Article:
- The Washington Times - Thursday, October 3, 2002


• Agatha Sings Nostalgia Productions. Musical that follows the life of mystery writer Agatha Christie and her secret passion for singing. Opens tomorrow at The Lyceum. 703/836-8643.

• Losing Lawrence Horizons Theatre. Dark comedy about D.H. Lawrence's widow and two of her friends who vied for her husband's affections. Opens tonight at Theatre-on-the-Run. 703/243-8550.

• Man of La Mancha National Theatre. Musical based on Cervantes' classic "Don Quixote" gets a pre-Broadway run in D.C. Opens Tuesday. 800/447-7400.

• Material World Old Town Theater. One-man comedy focuses on materialism in modern life, starring Bob Somerby. Opens tonight. 703/535-8022.


• Anthems: Culture Clash in the District Kreeger Theater, Arena Stage **1/2. Richard Montoya and the comedy and theatrical group called Culture Clash offer a joyous and thoughtful examination of a city interrupted by the harrowing events of September 11. A series of often hilarious vignettes, the play is based on the writers' real-life attempts to chronicle the District. However, the creators gorge on more history than they can digest, and the story becomes a maladroit mix of comedy and political satire. Through Oct. 13. 202/488-3300. Reviewed by Christian Toto.

• Love and Anger Round House Theatre *** This gravelly, intense production of George F. Walker's play, as directed by Daniel De Raey, turns power on its head as a former fat-cat lawyer (Jerry Whiddon) uses his recent stroke as an impetus to overhaul the entire judicial system. In Mr. Walker's world of splendid, often comic, anarchy, it is the articulate poor brave, misguided little misfits who are deeply weird, deeply wounded, deeply courageous who turn the wheel and get things done. Sarah Marshall as a schizophrenic, whose moments of coherence and insight are a glorious sight to behold, is a treasure. Nancy Robinette, who plays a frazzled legal secretary, has many scenes of inspired humor. Mr. Whiddon's dying lawyer embodies twisted goodness. The show is marred by uneven pacing, some real dead spots, and unnecessary sound effects. But you come away knowing that the articulate and ticked-off poor are a force to be reckoned with. Through Oct. 13. 240/644-1100. Reviewed by Jayne M. Blanchard.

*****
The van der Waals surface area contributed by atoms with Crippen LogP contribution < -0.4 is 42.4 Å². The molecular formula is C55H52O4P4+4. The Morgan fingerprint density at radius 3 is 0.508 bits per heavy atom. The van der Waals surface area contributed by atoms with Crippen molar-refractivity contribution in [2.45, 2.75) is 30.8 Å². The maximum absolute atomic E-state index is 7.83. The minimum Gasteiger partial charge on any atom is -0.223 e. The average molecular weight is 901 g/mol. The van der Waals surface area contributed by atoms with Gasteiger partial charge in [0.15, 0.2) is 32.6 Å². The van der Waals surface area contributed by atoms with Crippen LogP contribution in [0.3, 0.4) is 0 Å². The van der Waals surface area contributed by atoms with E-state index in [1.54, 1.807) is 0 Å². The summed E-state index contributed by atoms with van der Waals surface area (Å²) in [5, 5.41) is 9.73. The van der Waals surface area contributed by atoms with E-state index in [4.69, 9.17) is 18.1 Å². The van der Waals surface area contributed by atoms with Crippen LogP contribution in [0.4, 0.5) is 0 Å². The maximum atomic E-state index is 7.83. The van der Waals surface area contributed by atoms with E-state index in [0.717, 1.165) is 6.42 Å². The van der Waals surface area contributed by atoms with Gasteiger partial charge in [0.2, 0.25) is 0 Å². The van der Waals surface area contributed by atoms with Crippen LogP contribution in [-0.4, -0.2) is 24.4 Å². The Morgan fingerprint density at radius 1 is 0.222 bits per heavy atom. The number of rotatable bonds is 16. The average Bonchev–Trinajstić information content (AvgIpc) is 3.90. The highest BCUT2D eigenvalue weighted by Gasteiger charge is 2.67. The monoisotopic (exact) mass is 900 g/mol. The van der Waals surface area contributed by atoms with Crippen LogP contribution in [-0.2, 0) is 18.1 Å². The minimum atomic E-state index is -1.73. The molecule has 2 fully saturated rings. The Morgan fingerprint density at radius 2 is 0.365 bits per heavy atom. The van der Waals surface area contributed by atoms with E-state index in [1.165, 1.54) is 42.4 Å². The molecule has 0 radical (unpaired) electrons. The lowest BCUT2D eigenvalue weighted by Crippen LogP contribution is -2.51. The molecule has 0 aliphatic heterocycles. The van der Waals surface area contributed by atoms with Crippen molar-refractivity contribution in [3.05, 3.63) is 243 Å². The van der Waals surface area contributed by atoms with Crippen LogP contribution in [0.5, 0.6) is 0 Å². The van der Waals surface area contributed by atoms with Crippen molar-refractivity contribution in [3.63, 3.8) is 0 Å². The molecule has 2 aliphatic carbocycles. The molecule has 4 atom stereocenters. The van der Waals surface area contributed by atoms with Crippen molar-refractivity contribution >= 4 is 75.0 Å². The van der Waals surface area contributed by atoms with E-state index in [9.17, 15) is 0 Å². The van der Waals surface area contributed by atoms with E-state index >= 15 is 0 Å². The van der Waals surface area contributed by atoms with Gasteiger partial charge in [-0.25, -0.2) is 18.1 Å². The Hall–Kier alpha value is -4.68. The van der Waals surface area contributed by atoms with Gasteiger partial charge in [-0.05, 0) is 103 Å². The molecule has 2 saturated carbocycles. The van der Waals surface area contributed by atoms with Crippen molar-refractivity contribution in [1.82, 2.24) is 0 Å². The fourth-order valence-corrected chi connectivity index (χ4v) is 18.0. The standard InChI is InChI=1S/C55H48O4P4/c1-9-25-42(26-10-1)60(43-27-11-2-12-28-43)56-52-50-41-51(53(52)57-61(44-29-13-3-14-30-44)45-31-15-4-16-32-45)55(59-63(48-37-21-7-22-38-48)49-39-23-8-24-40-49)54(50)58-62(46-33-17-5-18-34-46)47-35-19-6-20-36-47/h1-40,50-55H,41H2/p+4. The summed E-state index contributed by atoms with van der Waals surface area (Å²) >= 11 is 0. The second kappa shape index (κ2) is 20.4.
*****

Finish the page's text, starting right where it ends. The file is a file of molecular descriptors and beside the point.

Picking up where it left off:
• Privates on Parade Studio Theatre ***1/2. This 1977 musical play by Britain's Peter Nichols (with music by Dennis King) is a grand way to start the theater season. It is dashingly directed by Joy Zinoman, who handles it with silliness and sophistication, and combines the broad humor of English music halls and pantos with carefully wrought commentary on racism, miscegenation, homosexuality and homophobia, and the casual cruelties of wartime. The play is based on Mr. Nichols' experiences as a member of a song-and-dance touring unit similar to the USO dispatched to Southeast Asia in 1948 to cheer up British troops mired in a Malaysian guerrilla war. The unit is led by Terri Dennis, a flamboyant queen, played by Floyd King, that most supple of clowns and there is no more joyous sign that the seasons are changing than the sight of Floyd King in a dress. If every show this season is as energetic and inspired as "Privates on Parade," then we needn't concern ourselves with the inevitable letdown after this summer's Sondheim Celebration. Through Oct. 20. 202/332-3300. Reviewed by Jayne M. Blanchard.

• Recent Tragic Events Woolly Mammoth Theatre Company ***. The premise of Craig Wright's play might sound like a tasteless joke: A young Minneapolis woman (Holly Twyford) waits for a blind date (Eric Sutton) to show up on Sept. 12, 2001 even as she tries to cope with the fact that her twin sister, who may or may not have been in the World Trade Center the day before, hasn't been heard from. But Mr. Wright is a playwright of humor and humility, and the play, nimbly staged by director Michael John Garces, is both romantic and rending. Miss Twyford strikes the perfect balance between hysteria and trying to be a good hostess. She and Mr. Sutton are ably supported by Michael Ray Escamilla as a comically stoned musician friend and Dori Legg as his underpants-free, pizza-eating foil. Mr. Wright's play is not ideal, and tends to trail away. But how can you end a play about September 11th? Through Saturday at the D.C. Jewish Community Center. 800/494-8497. Reviewed by Jayne M. Blanchard.

• Shear Madness Kennedy Center Theater Lab **. This corny, hokey tourist trap now in its second decade is doubly maddening because the Kennedy Center displays it as art to the cultural center's unsuspecting pilgrims. The audience-participation murder-mystery farce (set in a Georgetown hair salon) is well-played, though, when the actors refrain from mugging and cracking up one another. Continues indefinitely. 202/467-4600. File review by Nelson Pressley.

• The Winter's Tale Shakespeare Theatre **1/2. Discussions of whether Shakespeare's "The Winter's Tale" is a tragedy, a comedy, a romance or a problem play are dispelled during the first act of this production, directed by Michael Kahn. It is simply an ordeal. The production's sluggish pulse quickens once we are whisked from the airless and cheerless Sicilia, with its death trap of a set, to the flower-bedecked Bohemia, but throughout the cast seems quite reserved. Everyone seems to be racing through the denouement, just wanting to get it over with. This a handsome production, but one that exudes a pale fire. And that makes it a long "Winter" indeed. Through Oct. 20. 202/547-1122. Reviewed by Jayne M. Blanchard.

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